01 July, 2008

David Ogilvy

David MacKenzie Ogilvy was a notable advertising executive. He has often been called “The Father of Advertising.” In 1962, Time called him “the most sought-after wizard in today's advertising industry.” He was known for a career of expanding the bounds of both creativity and morality.

David Ogilvy died on July 21, 1999 at his home in Touffou, France.

My Favorite Cigars

  1. La Gloria Cubana – Maduro, Churchill
  2. Arturo Fuente Hemingway – Maduro, Masterpiece
  3. Bolivar – Natural, Churchill
  4. Cuest Rey – Maduro, Centenario Pyramid No. 9
  5. Romeo y Julieta Reserve – Maduro, Churchill
  6. Juan Lopez - Titanias

Sir Winston Churchill

Sir Winston Leonard Spencer Churchill was a British politician known chiefly for his leadership of the United Kingdom during World War II. He served as Prime Minister of the United Kingdom from 1940 to 1945 and again from 1951 to 1955. A noted statesman and orator, Churchill was also an officer in the British Army, a historian, a Nobel Prize winning writer, and an artist.
During his army career Churchill saw combat in India, in the Sudan and the Second Boer War. He gained fame and notoriety as a war correspondent and through contemporary books he wrote describing the campaigns. He also served briefly in the British Army on the Western Front in World War I, commanding the 6th Battalion of the Royal Scots Fusiliers.

At the forefront of the political scene for almost sixty years, he held many political and cabinet positions. Before the First World War, he served as President of the Board of Trade, Home Secretary and First Lord of the Admiralty as part of the Asquith Liberal government. During the war he continued as First Lord of the Admiralty until the disastrous Battle of Gallipoli caused his departure from government. He returned as Minister of Munitions, Secretary of State for War and Secretary of State for Air. In the interwar years, he served as Chancellor of the Exchequer in the Conservative government.

After the outbreak of the Second World War, Churchill was again appointed First Lord of the Admiralty. Following the resignation of Neville Chamberlain on 10 May 1940, he became Prime Minister of the United Kingdom and led Britain to victory against the Axis powers. Churchill was always noted for his speeches, which became a great inspiration to the British people and embattled Allied forces.

After losing the 1945 election, he became the leader of the opposition. In 1951, he again became Prime Minister before finally retiring in 1955. Upon his death the Queen granted him the honour of a state funeral, which saw one of the largest assemblies of statesmen in the world.

He died at the age of 90, on the morning of Sunday 24 January 1965, 70 years to the day after his father's death.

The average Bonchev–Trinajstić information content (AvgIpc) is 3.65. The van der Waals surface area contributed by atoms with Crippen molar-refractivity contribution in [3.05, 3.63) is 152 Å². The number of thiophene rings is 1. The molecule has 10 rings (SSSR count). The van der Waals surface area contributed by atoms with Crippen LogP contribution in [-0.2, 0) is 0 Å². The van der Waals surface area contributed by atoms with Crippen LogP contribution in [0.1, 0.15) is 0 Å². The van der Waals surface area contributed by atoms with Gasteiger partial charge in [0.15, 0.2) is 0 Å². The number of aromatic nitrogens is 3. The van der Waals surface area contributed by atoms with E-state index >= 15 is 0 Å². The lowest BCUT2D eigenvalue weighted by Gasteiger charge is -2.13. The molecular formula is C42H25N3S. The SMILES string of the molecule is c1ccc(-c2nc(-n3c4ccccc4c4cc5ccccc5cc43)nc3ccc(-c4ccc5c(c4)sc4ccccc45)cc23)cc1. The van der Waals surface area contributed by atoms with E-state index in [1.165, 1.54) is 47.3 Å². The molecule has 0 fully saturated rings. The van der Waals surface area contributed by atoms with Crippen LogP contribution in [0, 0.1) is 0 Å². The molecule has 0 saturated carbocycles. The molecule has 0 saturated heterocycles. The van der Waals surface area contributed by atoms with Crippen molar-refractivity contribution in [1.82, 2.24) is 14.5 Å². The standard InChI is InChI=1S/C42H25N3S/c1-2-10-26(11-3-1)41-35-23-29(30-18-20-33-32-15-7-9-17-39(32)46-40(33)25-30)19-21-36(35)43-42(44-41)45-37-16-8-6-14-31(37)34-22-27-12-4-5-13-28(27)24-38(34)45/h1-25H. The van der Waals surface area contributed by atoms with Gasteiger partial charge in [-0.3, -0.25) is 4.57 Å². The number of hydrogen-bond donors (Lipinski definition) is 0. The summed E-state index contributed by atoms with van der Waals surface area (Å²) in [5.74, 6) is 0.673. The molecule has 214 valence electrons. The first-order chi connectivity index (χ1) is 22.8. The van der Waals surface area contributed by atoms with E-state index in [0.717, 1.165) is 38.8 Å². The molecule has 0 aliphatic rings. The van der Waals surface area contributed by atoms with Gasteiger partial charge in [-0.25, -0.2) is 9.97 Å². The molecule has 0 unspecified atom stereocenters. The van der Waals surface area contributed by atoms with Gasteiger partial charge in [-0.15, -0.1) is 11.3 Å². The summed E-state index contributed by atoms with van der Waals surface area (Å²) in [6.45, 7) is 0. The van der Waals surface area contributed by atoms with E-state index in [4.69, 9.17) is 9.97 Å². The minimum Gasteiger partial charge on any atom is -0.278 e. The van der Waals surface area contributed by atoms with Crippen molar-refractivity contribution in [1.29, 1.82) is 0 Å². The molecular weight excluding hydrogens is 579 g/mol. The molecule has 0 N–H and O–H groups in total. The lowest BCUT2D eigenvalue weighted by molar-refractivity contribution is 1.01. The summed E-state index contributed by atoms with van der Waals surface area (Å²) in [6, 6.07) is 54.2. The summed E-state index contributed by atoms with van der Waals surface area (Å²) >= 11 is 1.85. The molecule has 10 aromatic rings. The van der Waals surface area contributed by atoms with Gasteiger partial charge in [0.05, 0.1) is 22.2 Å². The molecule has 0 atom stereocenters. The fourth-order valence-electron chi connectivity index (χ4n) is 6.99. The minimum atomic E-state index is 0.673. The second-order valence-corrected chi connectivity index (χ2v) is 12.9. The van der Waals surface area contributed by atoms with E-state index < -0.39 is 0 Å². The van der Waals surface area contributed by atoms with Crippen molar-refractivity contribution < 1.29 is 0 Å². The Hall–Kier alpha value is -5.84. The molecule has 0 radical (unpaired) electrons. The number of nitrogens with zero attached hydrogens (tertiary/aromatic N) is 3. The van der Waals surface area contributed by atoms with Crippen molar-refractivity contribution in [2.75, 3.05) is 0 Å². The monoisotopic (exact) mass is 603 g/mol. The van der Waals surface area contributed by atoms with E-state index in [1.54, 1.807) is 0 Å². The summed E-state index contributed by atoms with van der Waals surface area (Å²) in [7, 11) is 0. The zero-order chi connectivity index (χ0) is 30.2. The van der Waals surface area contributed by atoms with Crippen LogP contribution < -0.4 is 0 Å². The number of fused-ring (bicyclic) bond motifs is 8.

Kind George VI, The Last Great King

George VI was King of the United Kingdom, and the British Dominions from 11 December 1936 until his death. He was the last Emperor of India and the last King of Ireland.

As the second son of King George V, he was not expected to inherit the throne and spent his early life in the shadow of his elder brother, Edward. He served in the Royal Navy during World War I, and after the war took on the usual round of public engagements. He married Lady Elizabeth Bowes-Lyon in 1923, and they had two daughters, Elizabeth (who succeeded him as Queen Elizabeth II) and Margaret.

At the death of his father in 1936, the future George VI's brother ascended the throne as Edward VIII. However, less than a year later Edward expressed his desire to marry the twice-divorced American socialite Wallis Simpson. For political and religious reasons, the British Prime Minister, Stanley Baldwin, advised Edward that he could not marry Mrs. Simpson and remain king. So, Edward abdicated in order to marry. By reason of this abdication, unique in the history of the British Isles, George VI ascended the throne as the third monarch of the House of Windsor.

Within 24 hours of his accession the Irish parliament passed the External Relations Act, which essentially removed the power of the monarch in Ireland. Further events greatly altered the position of the monarchy during his reign: three years after his accession, his realms, except Ireland, were at war with Nazi Germany. In the next two years, war with Italy and the Empire of Japan followed. A major consequence of World War II was the decline of the British Empire, with the United States and the Soviet Union rising as pre-eminent world powers. With the independence of India and Pakistan in 1947, and the foundation of the Republic of Ireland in 1949, King George's reign saw the acceleration of the break-up of the British Empire and its transition into the Commonwealth of Nations.

On 6 February 1952, George VI died from a coronary thrombosis in his sleep at Sandringham House in Norfolk, at the age of 56.

The Duke of Windsor


Edward VIII, later The Duke of Windsor was King of Great Britain, Ireland, and the British Dominions beyond the Seas, and Emperor of India from the death of his father, George V, on 20 January 1936, until his abdication on 11 December 1936. He was the second monarch of the House of Windsor, his father having changed the name of the royal house from Saxe-Coburg and Gotha in 1917.